responsive to a determination that the session cookie corresponds to the migration cookie, recreating the session using the migration cookie.
3. The method of claim 1, wherein the step of determining whether the session has expired using the session cookie sent by the requestor in making the subsequent request further comprises:
verifying the digital signature in the session cookie and the migration cookie;
decrypting the session identifier in the migration cookie using the key.
4. The method of claim 1, wherein the step of recreating the session using the migration cookie in response to receiving the migration cookie from the requestor comprises:
responsive to a determination that the cached information for the session is available, sending an updated migration cookie to the requestor, wherein the updated migration cookie forms the migration cookie at the requestor.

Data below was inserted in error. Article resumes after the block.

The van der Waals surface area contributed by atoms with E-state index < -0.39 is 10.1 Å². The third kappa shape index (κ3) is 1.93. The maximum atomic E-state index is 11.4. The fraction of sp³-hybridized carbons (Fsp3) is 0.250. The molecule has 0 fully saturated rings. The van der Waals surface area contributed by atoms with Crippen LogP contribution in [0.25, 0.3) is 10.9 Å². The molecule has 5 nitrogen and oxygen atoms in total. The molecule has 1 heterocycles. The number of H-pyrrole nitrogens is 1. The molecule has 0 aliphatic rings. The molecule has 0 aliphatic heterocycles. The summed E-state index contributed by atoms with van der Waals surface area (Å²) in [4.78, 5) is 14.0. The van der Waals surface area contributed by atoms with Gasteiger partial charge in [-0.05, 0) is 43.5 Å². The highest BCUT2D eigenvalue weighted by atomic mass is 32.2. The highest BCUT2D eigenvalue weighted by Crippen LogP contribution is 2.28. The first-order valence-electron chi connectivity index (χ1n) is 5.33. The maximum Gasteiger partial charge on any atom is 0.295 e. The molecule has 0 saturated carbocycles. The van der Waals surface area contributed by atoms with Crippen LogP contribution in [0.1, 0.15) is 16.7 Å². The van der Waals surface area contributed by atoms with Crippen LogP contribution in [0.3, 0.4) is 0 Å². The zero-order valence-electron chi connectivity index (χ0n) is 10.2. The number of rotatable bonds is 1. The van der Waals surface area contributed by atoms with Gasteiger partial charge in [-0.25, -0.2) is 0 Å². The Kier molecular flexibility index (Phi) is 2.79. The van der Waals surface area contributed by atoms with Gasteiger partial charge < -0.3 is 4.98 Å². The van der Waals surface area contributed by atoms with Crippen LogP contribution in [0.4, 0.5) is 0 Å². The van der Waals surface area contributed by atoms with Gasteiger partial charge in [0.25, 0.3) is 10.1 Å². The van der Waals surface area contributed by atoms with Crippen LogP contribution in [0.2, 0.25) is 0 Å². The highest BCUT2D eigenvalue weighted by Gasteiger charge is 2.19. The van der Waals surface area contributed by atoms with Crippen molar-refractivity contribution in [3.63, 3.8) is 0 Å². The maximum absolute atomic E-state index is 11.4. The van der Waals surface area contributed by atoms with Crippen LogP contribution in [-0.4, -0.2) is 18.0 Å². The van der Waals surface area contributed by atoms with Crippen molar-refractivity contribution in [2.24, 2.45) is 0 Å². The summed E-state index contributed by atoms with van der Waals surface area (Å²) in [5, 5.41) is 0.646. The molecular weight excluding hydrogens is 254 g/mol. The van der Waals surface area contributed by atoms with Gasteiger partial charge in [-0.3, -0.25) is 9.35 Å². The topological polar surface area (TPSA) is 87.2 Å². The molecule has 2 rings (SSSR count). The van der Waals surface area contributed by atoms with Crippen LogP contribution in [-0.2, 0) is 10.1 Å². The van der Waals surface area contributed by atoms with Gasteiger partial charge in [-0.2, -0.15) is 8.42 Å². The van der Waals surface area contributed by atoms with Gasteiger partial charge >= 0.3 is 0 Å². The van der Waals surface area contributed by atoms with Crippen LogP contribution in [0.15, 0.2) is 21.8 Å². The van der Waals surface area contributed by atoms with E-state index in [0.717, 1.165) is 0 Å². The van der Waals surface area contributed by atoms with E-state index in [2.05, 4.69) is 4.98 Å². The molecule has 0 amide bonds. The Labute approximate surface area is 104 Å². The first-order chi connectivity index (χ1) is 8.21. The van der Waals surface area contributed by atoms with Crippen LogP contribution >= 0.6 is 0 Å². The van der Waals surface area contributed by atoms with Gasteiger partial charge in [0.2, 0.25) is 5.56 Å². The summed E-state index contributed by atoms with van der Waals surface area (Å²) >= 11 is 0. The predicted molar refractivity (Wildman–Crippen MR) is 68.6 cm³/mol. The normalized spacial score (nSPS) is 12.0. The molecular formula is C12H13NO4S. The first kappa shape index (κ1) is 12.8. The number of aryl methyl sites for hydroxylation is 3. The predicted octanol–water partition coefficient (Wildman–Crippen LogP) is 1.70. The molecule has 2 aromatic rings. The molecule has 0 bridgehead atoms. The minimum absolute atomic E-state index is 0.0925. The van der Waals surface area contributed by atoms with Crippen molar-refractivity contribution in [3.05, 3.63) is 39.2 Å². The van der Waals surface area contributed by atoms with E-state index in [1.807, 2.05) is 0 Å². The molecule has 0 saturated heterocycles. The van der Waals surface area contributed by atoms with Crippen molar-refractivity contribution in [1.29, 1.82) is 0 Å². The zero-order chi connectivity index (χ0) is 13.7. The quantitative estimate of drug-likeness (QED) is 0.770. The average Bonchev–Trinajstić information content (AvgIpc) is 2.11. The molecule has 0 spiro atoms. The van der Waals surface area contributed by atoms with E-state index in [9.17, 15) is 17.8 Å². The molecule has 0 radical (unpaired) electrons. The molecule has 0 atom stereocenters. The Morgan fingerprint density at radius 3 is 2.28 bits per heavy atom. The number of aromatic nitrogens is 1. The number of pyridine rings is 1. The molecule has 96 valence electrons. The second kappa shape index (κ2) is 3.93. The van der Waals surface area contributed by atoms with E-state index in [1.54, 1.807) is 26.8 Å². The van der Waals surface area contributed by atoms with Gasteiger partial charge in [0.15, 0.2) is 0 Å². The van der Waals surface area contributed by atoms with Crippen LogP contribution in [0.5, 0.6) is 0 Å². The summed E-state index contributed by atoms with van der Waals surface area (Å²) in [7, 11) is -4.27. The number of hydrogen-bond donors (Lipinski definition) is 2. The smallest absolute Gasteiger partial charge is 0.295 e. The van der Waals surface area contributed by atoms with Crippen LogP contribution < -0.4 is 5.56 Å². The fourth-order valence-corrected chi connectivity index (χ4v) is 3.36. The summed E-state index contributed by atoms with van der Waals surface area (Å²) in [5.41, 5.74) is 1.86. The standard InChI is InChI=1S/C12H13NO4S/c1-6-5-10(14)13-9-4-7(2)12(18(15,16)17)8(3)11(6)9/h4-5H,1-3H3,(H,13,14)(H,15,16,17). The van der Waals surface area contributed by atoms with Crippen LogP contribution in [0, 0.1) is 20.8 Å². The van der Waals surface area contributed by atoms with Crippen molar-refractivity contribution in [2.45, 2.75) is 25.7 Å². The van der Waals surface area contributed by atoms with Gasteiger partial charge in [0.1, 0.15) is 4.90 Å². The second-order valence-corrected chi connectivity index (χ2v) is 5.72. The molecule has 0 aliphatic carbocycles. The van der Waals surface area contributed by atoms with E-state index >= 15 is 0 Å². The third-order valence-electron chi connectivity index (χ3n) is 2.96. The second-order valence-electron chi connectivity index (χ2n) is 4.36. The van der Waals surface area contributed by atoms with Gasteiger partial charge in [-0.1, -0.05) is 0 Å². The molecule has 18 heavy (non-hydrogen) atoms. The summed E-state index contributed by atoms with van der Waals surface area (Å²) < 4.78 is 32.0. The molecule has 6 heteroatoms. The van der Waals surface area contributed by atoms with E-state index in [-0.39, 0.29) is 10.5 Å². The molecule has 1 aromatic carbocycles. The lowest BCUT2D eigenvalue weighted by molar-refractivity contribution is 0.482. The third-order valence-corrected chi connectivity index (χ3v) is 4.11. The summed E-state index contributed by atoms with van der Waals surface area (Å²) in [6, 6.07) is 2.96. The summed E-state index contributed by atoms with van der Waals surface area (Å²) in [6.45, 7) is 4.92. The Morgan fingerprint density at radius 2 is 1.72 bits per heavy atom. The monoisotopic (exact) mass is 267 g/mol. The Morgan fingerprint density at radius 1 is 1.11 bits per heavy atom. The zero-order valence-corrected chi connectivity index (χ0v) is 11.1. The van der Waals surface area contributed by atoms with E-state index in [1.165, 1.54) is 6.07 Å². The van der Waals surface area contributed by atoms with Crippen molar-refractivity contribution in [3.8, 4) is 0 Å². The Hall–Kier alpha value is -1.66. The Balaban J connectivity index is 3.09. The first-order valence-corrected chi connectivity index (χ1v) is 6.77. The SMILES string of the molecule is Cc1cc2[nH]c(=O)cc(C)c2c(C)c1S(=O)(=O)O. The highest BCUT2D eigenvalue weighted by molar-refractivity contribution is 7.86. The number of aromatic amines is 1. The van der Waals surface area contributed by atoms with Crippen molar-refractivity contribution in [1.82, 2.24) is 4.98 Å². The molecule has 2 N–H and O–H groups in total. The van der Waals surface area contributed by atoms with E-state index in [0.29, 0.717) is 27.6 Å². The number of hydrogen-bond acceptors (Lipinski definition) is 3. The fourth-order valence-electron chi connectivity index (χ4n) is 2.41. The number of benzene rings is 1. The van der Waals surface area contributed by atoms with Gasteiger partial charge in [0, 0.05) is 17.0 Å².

5. A computer program product comprising:
a computer readable tangible storage device;
program code, stored on the computer readable tangible storage device, for verifying an identity of a requestor in response to receiving a request from the requestor to access a resource, wherein the identity of the requestor comprises authentication information used to identify a number of privileges to the resource for the requestor;
program code, stored on the computer readable tangible storage device, for sending, by a first data processing system, a session cookie to the requestor, wherein the session cookie identifies the number of privileges for a session;
program code, stored on the computer readable tangible storage device, for sending, by the first data processing system, a migration cookie to the requestor, wherein the migration cookie is used to recreate the session on a second data processing system;